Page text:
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Sunday Old School: Criminal

When one door closes, another one opens, right? That's not always the case for musicians, many of whom that find success with one band are unable to repeat it with the next. There are, of course, exceptions to this rule, perhaps most famously being Dave Grohl who after the demise of Nirvana achieved fame with Foo Fighters. It's happened in metal too, with today's Sunday Old School lesson demonstrating how Pentagram (now called Pentagram Chile) mainman Anton Reisenegger went from the influential but struggling death metal favourites to form his country's biggest thrash metal group, Criminal.

Criminal was formed in 1991 by Anton Reisenegger and Rodrigo Contreras and were joined in their endeavour by Primate drummer Jose Joaquin Vallejos and bass player Juan Francisco Cueto in the Chilean capital of Santiago. The group were able to make use of Reisenegger's underground cred to gain an instant name for themselves, as evidenced by their very first show being an opening slot for Kreator before they had even recorded a demo. In 1992 however, the band recorded two demos, with the latter, "Forked" earning particular attention and praise internationally.

Two years later, Criminal entered the studio to record their debut full length album, "Victimized," which they released themselves, before BMG caught wind of the record and offered to distribute it, allowing the album to be sold throughout Latin America as well as Japan. This also meant that the group were able to produce music videos for the songs, "Self Destruction" and "Disorder," which would receive regular airplay on MTV in Latin America. The success of the album allowed them to perform outside of Chile and saw them grace stages in Argentina, Mexico and Uruguay, as well as supporting the likes of Motorhead and Bruce Dickinson.

While touring in support of "Victimized," the band split with Jose Joaquin Vallejos and replaced him with Slavery drummer Jimmy Ponce, who made his studio debut with the band on their sophomore album, "Dead Soul." This record has gone on to become a fan favourite and immediately garnered acclaim from critics and fans alike, as well as notice from their peers, which included Napalm Death performing at the release party for "Dead Souls," during which Napalm Death guitarist Mitch Harris joined Criminal on stage to perform the Pentagram song, "Demoniac Possession." The album was also picked up for distribution by Metal Blade, allowing their music to be released in North America and Europe for the first time, and once again, popular music videos were also spawned, this time for the tracks, "Collide," "Victimized" and "Slave Masters."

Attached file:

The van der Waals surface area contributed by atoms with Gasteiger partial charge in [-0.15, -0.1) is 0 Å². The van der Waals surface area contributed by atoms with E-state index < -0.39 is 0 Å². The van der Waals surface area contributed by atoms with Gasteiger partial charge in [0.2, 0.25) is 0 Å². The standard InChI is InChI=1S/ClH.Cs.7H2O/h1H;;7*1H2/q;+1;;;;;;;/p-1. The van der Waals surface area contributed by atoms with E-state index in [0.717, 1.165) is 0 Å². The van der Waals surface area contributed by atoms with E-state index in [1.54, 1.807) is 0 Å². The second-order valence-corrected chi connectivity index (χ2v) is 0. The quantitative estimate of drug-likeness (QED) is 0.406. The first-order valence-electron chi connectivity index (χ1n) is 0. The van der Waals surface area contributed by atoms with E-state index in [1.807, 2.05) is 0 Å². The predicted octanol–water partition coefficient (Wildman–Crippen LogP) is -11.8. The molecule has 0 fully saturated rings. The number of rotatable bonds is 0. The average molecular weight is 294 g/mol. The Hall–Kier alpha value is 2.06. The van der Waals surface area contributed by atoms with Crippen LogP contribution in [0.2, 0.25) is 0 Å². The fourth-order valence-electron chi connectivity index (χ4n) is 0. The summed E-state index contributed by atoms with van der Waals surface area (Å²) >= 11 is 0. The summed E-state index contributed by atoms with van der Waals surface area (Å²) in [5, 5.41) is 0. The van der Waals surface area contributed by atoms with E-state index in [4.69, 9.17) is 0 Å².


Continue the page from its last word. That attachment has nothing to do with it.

In 2000, the band released their third album, "Cancer," which received the polar opposite reaction to "Dead Soul," as fans accused Criminal of selling out and trying to make their music more commercial, due to its perceived lack of aggression. After releasing the record, Reisenegger moved to England, where he met Extreme Noise Terror, joining the crust punk icons briefly as a touring guitarist. While on the trek, he struck up a friendship with the band's drummer Zac O'Neil and after showing him some Criminal material, convinced him to take part in a rebirth of the band, which subsequently saw Jimmy Ponce replaced, as well as bassist Juan Francisco Cueto having his place taken by former Cradle of Filth member Robin Eaglestone, though personal differences between the bassist and Reisenegger caused the former to be fired.